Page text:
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Jinfa Cai, Anne Morris, Charles Hohensee, Stephen Hwang, Victoria Robison and James Hiebert

We concluded our November editorial (Cai et al., 2018b) with a promise to consider research paradigms that could bring us closer to the new world we have envisioned where research is intertwined with practice. We will call the paradigms we have in mind research pathways to avoid the range of complicated connotations often applied to the term paradigm. By research pathways in education, we mean the collection of assumptions that define the purposes of educational research, the principles that differentiate research from other educational activities, and the guidelines for how research should be conducted.

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Jinfa Cai, Anne Morris, Charles Hohensee, Stephen Hwang, Victoria Robison, Michelle Cirillo, Steven L. Kramer, James Hiebert and Arthur Bakker

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Jinfa Cai, Anne Morris, Charles Hohensee, Stephen Hwang, Victoria Robison, Michelle Cirillo, Steven L. Kramer, James Hiebert and Arthur Bakker

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Jinfa Cai, Anne Morris, Charles Hohensee, Stephen Hwang, Victoria Robison, Michelle Cirillo, Steven L. Kramer and James Hiebert

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Jinfa Cai, Anne Morris, Charles Hohensee, Stephen Hwang, Victoria Robison, Michelle Cirillo, Steven L. Kramer and James Hiebert

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Jinfa Cai, Anne Morris, Charles Hohensee, Stephen Hwang, Victoria Robison, Michelle Cirillo, Steven L. Kramer and James Hiebert

In 2002, the National Research Council (NRC) released Scientific Research in Education, a report that proposed six principles to serve as guidelines for all scientific inquiry in education. The first of these principles was to “pose significant questions that can be investigated empirically” (p. 3). The report argued that the significance of a question could be established on a foundation of existing theoretical, methodological, and empirical work. However, it is not always clear what counts as a significant question in educational research or where such questions come from. Moreover, our analysis of the reviews for manuscripts submitted to JRME 1 suggests that some practical, specific guidance could help researchers develop a significant question or make the case for the significance of a research question when preparing reports of research for publication.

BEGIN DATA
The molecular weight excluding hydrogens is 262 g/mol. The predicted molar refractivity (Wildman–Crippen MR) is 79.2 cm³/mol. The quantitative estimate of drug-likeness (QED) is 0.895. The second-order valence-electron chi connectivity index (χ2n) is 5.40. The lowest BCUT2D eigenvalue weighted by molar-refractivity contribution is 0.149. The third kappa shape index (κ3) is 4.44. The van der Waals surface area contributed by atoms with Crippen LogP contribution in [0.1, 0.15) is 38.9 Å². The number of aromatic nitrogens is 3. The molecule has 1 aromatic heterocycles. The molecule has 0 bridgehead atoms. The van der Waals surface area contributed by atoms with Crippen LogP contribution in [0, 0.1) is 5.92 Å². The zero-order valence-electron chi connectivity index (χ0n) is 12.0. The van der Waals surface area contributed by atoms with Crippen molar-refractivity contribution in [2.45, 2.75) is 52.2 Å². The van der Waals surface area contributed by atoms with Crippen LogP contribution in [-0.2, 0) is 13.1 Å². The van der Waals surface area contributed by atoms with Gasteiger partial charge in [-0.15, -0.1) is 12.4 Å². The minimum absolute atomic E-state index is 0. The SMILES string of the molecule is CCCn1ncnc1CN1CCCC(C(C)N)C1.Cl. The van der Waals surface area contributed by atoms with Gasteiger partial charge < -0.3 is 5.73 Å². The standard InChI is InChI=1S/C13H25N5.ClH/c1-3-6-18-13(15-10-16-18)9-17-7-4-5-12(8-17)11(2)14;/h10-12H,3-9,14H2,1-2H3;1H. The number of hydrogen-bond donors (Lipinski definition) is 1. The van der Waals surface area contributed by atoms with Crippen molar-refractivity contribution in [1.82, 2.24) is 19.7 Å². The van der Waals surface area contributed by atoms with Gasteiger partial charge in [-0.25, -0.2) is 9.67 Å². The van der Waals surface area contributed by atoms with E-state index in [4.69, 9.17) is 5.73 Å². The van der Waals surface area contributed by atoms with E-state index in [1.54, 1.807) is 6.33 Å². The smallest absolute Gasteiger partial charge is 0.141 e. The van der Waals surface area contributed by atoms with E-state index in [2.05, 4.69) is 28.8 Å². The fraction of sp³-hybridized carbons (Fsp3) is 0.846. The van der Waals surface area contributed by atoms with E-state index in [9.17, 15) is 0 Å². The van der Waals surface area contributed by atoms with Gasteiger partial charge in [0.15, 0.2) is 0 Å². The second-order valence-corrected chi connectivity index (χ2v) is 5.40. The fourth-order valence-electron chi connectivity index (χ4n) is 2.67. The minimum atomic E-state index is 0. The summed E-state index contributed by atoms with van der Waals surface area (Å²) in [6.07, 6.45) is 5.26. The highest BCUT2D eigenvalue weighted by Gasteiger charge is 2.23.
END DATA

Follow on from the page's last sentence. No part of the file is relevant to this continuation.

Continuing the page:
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Jinfa Cai, Anne Morris, Charles Hohensee, Stephen Hwang, Victoria Robison, Michelle Cirillo, Steven L. Kramer and James Hiebert

In our March editorial (Cai et al., 2019), we discussed the nature of significant research questions in mathematics education. We asserted that the choice of a suitable theoretical framework is critical to establishing the significance of a research question. In this editorial, we continue our series on high-quality research in mathematics education by elaborating on how a well-constructed theoretical framework strengthens a research study and the reporting of research for publication. In particular, we describe how the theoretical framework provides a connecting thread that ties together all of the parts of a research report into a coherent whole. Specifically, the theoretical framework should help (a) make the case for the purpose of a study and shape the literature review; (b) justify the study design and methods; and (c) focus and guide the reporting, interpretation, and discussion of results and their implications.